Organist David Rumsey dies aged 7710:39, 14th February 2017
Organist and pedagogue David Rumsey has died following a short illness.
Jeremy Wance announced the news on the American Organ Institute website, describing Rumsey as ‘a talented organist and pedagogue, and a source of an almost infinite wealth of knowledge and experience’
Born in Sydney, Rumsey studied the organ with Donald Hollier and Norman Johnston before travelling to Europe to continue his studies with Jørgen-Ernst Hansen (Copenhagen), Marie-Claire Alain (Paris) and Anton Heiller (Vienna).
In 1967, he took up a position at the University of Adelaide, later becoming senior lecturer at the University of Sydney. He was also well known as a broadcaster, and was a pioneer in FM radio in Australia.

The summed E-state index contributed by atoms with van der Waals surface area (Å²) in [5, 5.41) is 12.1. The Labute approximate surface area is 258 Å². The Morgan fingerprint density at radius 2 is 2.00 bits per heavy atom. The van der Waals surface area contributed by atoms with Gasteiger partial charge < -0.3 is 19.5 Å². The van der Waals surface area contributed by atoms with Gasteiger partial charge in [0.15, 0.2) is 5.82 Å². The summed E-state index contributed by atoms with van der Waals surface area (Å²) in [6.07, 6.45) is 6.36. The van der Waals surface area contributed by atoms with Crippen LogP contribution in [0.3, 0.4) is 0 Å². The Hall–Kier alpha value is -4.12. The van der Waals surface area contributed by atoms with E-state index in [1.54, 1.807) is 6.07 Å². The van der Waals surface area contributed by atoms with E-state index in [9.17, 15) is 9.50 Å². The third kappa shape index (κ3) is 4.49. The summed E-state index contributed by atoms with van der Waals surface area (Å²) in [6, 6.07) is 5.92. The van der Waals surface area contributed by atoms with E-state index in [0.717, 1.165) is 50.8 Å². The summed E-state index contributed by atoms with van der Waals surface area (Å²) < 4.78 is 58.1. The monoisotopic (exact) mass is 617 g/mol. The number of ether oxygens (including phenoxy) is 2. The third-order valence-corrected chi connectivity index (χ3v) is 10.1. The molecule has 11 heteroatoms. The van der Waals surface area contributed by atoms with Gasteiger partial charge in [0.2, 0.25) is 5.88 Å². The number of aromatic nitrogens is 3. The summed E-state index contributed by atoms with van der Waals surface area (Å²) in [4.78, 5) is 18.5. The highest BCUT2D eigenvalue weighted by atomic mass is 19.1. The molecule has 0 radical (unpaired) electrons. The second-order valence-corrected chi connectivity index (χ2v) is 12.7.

Rumsey was the regular organist with the Sydney Symphony Orchestra for over 25 years, and head of organ and church music at Sydney Conservatorium for 20 years. He settled in Switzerland in November 2000, where he regularly played at Herz Jesu Church in Laufen.
He has written numerous articles about organs, served on many advisory committees, and been involved with numerous important historic restorations, including the 1874 Walker at St Stephen’s, Newtown (Sydney), the 1737/1799 Nacchini/Callido at San Martino (Venice) and the Welte organ at Seewen (Solothurn, Switzerland).
He has also been involved in initiatives including the reconstruction of a gothic organ based in part on a painting by Jan van Eyck, and the complete digitisation of the master roll collection of the Welte company.
Wance concluded his tribute to Rumsey by writing: ‘Thank you, David, for your good cheer, for your omnivorous musicianship, for sharing your knowledge, and, most of all, for your warm friendship. Au revoir!’